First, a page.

They are also some of the main factors behind the high level of mental health issues affecting the profession.
The Australian Veterinary Association says that vets at a “significantly higher risk of suicide than the general population. In everyday terms, most veterinarians know a colleague or know of a fellow veterinarian who has committed suicide”.
“While other healthcare professionals such as doctors, pharmacists, dentists and nurses are around twice as likely to commit suicide than the general population, veterinarians have been shown to be up to four times more likely to fall victim to suicide.”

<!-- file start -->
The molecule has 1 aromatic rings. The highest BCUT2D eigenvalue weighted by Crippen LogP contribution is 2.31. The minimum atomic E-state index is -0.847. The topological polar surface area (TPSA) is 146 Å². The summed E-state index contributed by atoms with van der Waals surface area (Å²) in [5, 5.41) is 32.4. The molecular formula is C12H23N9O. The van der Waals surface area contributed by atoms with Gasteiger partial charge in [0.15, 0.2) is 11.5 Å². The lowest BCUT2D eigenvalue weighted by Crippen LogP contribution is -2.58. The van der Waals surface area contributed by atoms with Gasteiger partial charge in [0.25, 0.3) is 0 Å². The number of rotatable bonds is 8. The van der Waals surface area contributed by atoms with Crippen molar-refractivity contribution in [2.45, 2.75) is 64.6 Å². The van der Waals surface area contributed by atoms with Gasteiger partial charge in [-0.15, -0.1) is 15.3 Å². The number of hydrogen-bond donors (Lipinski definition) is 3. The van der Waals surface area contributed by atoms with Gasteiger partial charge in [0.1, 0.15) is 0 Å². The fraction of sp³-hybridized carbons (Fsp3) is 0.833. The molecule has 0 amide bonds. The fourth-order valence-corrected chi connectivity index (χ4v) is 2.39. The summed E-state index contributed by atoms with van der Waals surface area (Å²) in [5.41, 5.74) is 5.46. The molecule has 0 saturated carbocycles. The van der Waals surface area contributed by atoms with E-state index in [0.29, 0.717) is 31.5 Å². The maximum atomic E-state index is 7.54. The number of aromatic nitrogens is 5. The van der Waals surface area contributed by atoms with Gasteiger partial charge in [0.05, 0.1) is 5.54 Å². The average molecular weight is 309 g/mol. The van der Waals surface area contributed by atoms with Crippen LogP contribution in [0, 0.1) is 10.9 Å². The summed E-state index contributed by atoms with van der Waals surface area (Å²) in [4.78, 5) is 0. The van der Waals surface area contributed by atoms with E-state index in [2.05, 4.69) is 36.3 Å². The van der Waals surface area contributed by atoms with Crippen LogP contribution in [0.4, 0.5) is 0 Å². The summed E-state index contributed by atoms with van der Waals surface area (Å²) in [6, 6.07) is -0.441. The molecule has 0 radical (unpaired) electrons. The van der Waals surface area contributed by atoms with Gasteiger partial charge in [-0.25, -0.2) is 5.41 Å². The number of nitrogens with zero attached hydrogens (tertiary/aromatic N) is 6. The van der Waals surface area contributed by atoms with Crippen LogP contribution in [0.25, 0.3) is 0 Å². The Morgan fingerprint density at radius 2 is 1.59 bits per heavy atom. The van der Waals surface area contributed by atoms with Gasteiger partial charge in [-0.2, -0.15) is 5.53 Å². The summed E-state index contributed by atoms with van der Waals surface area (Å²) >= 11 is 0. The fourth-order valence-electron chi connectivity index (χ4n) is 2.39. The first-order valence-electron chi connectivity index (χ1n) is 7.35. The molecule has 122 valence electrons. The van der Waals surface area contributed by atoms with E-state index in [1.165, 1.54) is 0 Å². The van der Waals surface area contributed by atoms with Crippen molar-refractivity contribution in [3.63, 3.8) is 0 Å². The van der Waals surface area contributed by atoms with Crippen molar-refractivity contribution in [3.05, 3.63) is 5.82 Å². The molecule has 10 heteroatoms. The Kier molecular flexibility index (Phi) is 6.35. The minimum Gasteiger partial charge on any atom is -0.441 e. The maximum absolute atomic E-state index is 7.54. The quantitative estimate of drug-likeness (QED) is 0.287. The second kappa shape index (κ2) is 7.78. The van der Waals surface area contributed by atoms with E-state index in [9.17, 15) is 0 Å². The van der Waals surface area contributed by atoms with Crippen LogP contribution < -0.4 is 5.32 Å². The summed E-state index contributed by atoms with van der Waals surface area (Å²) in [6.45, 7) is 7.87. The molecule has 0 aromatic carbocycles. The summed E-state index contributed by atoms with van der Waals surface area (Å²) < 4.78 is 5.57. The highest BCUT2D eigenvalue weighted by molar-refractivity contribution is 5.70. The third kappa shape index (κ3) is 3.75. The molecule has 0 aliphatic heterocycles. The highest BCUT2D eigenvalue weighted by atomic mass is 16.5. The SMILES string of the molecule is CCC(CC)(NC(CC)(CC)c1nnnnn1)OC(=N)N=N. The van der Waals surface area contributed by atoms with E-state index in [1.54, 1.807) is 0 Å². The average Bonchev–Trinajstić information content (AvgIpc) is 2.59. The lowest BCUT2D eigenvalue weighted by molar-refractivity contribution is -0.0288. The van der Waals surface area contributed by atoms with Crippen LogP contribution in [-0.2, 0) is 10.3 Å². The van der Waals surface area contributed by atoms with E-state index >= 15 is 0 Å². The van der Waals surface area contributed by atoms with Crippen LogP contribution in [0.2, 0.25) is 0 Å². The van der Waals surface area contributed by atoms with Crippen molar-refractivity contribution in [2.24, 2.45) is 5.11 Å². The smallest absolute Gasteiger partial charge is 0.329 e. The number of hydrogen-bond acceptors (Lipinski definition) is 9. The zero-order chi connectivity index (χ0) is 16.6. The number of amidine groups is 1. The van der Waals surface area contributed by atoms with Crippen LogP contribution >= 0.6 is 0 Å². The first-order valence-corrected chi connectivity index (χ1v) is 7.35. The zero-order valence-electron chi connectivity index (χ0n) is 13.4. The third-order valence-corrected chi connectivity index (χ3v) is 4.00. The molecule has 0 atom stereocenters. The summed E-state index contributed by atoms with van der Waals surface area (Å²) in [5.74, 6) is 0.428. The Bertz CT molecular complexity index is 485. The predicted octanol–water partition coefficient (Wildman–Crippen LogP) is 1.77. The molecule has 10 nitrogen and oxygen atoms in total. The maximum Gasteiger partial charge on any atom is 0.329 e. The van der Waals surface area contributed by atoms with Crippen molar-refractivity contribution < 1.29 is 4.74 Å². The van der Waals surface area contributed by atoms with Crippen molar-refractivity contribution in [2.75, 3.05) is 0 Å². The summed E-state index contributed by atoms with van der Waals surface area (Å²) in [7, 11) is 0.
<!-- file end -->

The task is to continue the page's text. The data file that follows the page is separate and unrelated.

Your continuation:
David Gray, a veterinarian of almost 50 years, says the life of a regional or rural vet is hard and most definitely plays a part on their mental health.
“The average suburban vet doesn’t do after hours work. Regional and rural vets do, and it is the biggest drain on your sanity and on your family life,” he tells Mamamia.
David began his work in the regional area of the NSW Central Coast and then at his own practice in nearby Nowra which he established in 1976. Throughout his time there, David spent most of it caring for dairy cows and horses as well as some smaller animals.